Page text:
The Track B presentation by Hodges cited highly curated biomedical ontologies.

Software Design Choice and Opportunities
Standards seen by developers as overly complex may be ignored in favor of ad hoc solutions that are ��� or are seen as -- more flexible, easier to implement or lower cost. Except in a few highly regulated industries, software standards are omnipresent, but often not those promulgated by SDOs. Windows and Microsoft Office set down multi-faceted standards footprints that continue to influence designs, but they were not templates set forth by SDOs.
Standards which govern access to data may represent significantly different sets of design choices for developers. Just as browser standards influenced UI and REST, the need to access cloud data resources at Facebook, Twitter and LinkedIn has fostered APIs that have been adopted by countless web sites and applications. To date, the Linked Data movement has continued to evolve but has not become a major influencer for applications development. While it is not the result of a conscientious app survey,

Gaps, Loose Ends, Hopeful Signs
Ongoing Standards Surveillance We have not fully explored all the facets of standards influencing. (Refer to ���Standards Influence Maze,��� (Jakobs, K., cited on Underwood slide 6).
Are we seeing uptake of ontologies in Github for IoT systems building? (A measurable indicator.)
Can an IoT equivalent to Google Search identify the scope of available end points for some domains?
Are sensor manufacturers making design choices that can affect the perceived need for an ontological solution, or is this essentially a system-building undertaking?

Loose Ends, Gaps and Forecasts
Mainstreaming Wider deployments in process control and factory automation settings Standards have been in place in these settings for decades. Merging ontology solutions for into established problem subsets seems feasible and will be a signal that IoT ontologies have advanced closer to the mainstream.

Ontology Embedding The increased use of smart devices, store-and-forward, embedded intelligence automated data fusion (perhaps especially for geospatial aspects) suggests that ontology embedding could become a design pattern. The pattern could be used in building intelligent IoT, but ontology embedding within sensor systems themselves is possible. Metadata for discovery and provenance from devices are possible starting points.

Exploitation of (Lazy) Developer Pain Points Known problem areas in IoT exist across many different types of sensors. These include security, privacy, signal noise, reliability, configuration management, infrastructure dependency and other known architectural nuisances. Standard solutions in any one of these areas could catch on because it solves a well-defined problem that is tangential to an architect or sponsor���s main system objectives.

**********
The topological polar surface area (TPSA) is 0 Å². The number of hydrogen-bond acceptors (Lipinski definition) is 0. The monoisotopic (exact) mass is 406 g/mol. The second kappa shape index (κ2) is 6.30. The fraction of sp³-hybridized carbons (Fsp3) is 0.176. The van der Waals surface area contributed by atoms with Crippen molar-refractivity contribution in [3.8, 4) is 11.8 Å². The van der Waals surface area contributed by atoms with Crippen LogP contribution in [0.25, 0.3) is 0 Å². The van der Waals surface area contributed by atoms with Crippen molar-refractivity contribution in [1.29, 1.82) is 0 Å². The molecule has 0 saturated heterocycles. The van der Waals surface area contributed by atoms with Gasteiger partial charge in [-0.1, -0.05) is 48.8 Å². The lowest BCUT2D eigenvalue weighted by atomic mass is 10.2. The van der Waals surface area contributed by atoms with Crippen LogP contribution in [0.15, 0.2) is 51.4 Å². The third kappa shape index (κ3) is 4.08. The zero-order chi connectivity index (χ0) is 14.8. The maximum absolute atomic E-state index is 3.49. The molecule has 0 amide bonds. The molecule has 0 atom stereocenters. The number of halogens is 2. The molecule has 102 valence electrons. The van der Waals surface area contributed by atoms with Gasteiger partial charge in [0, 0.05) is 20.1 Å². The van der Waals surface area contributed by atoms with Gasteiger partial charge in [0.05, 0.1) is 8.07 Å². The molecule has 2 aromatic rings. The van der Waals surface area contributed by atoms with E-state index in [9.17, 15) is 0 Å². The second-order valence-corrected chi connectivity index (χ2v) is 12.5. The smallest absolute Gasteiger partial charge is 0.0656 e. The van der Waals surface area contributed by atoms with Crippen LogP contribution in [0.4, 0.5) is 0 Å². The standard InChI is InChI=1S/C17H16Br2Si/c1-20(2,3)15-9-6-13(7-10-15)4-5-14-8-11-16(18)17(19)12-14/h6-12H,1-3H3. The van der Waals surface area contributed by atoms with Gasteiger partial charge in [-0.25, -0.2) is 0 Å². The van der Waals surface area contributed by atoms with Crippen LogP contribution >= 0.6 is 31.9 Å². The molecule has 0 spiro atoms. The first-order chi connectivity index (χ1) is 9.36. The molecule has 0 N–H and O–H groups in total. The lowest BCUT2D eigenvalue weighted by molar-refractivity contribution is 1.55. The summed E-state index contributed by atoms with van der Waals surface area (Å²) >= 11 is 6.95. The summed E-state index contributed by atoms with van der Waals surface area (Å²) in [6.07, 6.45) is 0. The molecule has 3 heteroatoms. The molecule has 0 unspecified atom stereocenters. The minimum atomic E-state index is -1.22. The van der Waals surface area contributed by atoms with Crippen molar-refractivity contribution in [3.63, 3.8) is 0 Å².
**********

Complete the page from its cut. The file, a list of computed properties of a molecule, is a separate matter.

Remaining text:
Specialized Engines Reusable, high-complexity solutions might take hold to implement mathematical solutions in certain spaces, such as Gruninger���s work with PDL in ERP or Spencer Breiner���s category theory. (Related: Cloud Impact.)

Cloud Impact Because cloud engines such as Watson (Track X) will provide complex building blocks for architects, the challenge may be taken up by small groups or even sole developers working in green field problem spaces.

Fun Hardware Syndrome Sometimes collateral innovations co-occur with fun hardware developments. The smart car, or low cost commercial unmanned vehicles could spur ontology-rich solutions. The reasons for such developments are connected both to standards and to the attitudes (plus and minus) about existing standards.

Future IDE Innovation Will IoT need its own integrated development environment? IoT Test and development beds for IoT will likely require new combinations of devices, simulations, test data, standards, scalability exercises and more. If so, having integration ontology-building and testing built into an IDE through plugins and extensions could become an important, standards-fostering feature.

Related Threads
These are areas where related standards have evolved that could further inform the development of IoT ontologies. (Needs links to other track presentations, previous Summits.)

��� Modsim (e.g., Yang Song, et al. 2012)
��� Multisensor Correlation | Sensor Fusion Did these implementations use ontologies? If not, what design patterns were followed that led to alternative implementations?)
��� DoD / DHS Situation Awareness
��� Augmented reality
��� Software Defined Networks (SDN)
��� Retrospective: Related Lessons from Ontology Big Data 2014
��� Domain-specific development frameworks
��� SDLC evolutionary history: middleware, intelligent agents, CEP. Ontology as ���middleware.���     (3)